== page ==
I’ve been in and around the Christian church my entire life. You know how many times I’ve heard sexual assault addressed from the pulpit? ZERO. I’ve heard COUNTLESS messages centered in a girl’s purity, from both male ministers and female Sunday school teachers. Since I am a woman, and pre-teen classes were gendered, I am not sure how boy’s desires and urges were addressed in Bible class, but they were not addressed from the pulpit. And certainly nothing about bodily integrity was preached. In fact, women and girls are taught that their body is not their own, but that it belongs to God. It goes from belonging to God, to belonging to our mate, and never belonging to us.
In that vein, I think that we’ve failed to make it explicitly clear that our physical body IS our own. Scriptures intended to urge us to be of service to God and to people, have been manipulated and brought into hyperfocus to fit a cultural narrative that places the onus of purity on the women and girls, and doesn’t effectively teach girls or boys bodily integrity and respect.
The 2016 election season was full of revelations. I purposely waited to publish this piece after the results unfolded so that we could honestly talk about the impact of some of those revelations. While 2 million more (and counting) Americans voted for Hillary Clinton instead of Donald Trump, we now know that 80 percent of White evangelicals were a part of the coalition that voted for the President-elect. So what has to be true, is that the evangelical community not only turned a blind eye to what many Christians of color found abhorrent, but they also turned a blind eye to what they’ve traditionally heralded as family values.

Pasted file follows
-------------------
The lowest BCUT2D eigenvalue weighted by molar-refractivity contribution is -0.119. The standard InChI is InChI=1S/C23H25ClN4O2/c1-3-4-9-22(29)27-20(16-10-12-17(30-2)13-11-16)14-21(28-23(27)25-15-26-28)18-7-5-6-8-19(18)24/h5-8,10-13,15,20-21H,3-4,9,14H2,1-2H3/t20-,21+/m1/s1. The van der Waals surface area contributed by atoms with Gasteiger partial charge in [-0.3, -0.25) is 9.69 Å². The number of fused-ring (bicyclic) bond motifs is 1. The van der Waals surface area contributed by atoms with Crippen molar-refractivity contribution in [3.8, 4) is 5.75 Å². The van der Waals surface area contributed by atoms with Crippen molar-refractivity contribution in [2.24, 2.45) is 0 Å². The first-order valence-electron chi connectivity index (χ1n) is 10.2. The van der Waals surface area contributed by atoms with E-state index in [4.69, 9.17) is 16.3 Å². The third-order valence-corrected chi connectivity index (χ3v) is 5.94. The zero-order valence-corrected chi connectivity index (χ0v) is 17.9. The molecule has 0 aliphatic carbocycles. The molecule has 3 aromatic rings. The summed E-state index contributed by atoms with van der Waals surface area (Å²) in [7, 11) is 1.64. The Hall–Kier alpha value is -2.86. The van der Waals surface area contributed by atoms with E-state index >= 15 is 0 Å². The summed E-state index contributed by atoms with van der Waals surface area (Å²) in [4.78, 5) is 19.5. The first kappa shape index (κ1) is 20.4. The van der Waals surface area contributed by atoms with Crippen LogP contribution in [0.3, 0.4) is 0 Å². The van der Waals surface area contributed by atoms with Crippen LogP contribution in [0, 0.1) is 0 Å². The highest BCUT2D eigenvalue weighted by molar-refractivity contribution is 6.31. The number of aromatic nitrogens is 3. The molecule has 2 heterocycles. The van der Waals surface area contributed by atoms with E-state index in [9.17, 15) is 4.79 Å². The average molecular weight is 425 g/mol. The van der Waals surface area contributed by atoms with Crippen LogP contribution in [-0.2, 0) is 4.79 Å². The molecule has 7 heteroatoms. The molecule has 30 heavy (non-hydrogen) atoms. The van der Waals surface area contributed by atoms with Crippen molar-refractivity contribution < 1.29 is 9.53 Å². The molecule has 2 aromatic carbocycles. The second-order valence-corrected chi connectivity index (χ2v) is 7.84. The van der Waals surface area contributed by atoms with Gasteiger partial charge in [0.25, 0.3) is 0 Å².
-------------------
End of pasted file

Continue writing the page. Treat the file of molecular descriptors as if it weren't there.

Campaign rhetoric, justifications, and silence from evangelical leaders surrounding the Trump tapes are a microcosm of what we teach kids about sex and what we don’t teach about sexual assault. Grace is preached for boys and men, and women and girls are blamed for lack of modesty and then labeled as distractions. In Clinton’s case, she was effectively labeled an ‘enabler’ for not being able to maintain the sexual attention and fidelity of her husband, by a two time divorcee whose third and current wife was his mistress. The hypocrisy was as clear as day.
When off-air, hot-mic moments captured in 2005 by Access Hollywood were released, we all learned that Donald Trump bragged about his tendency to sexually assault women, particularly by “grabbing them by the pussy.” He bragged that his wealth and power automatically made women available to him. Women began to tell their personal stories about their encounters with the President-elect, encounters of unwanted advances, and other uncomfortable scenarios, some that matched his own description. The successful entrepreneur Barbara Corcoran even told her story about Trump’s fascination with her breast size during her pregnancy, a point he made during a business meeting. These revelations triggered people all over the country and many women (and some men) took to social media to describe their sexual assaults. The hashtag #notokay, #lockerroomtalk, and #askanywoman will bring up countless stories from survivors. The following tweets caused me to reach out to my own social media network.
Women: tweet me your first assaults. they aren't just stats. I'll go first:— kelly oxford (@kellyoxford) October 7, 2016
Old man on city bus grabs my "pussy" and smiles at me, I'm 12.
women have tweeted me sexual assault stories for 14 hours straight. Minimum 50 per minute. harrowing. do not ignore. #notokay— kelly oxford (@kellyoxford) October 8, 2016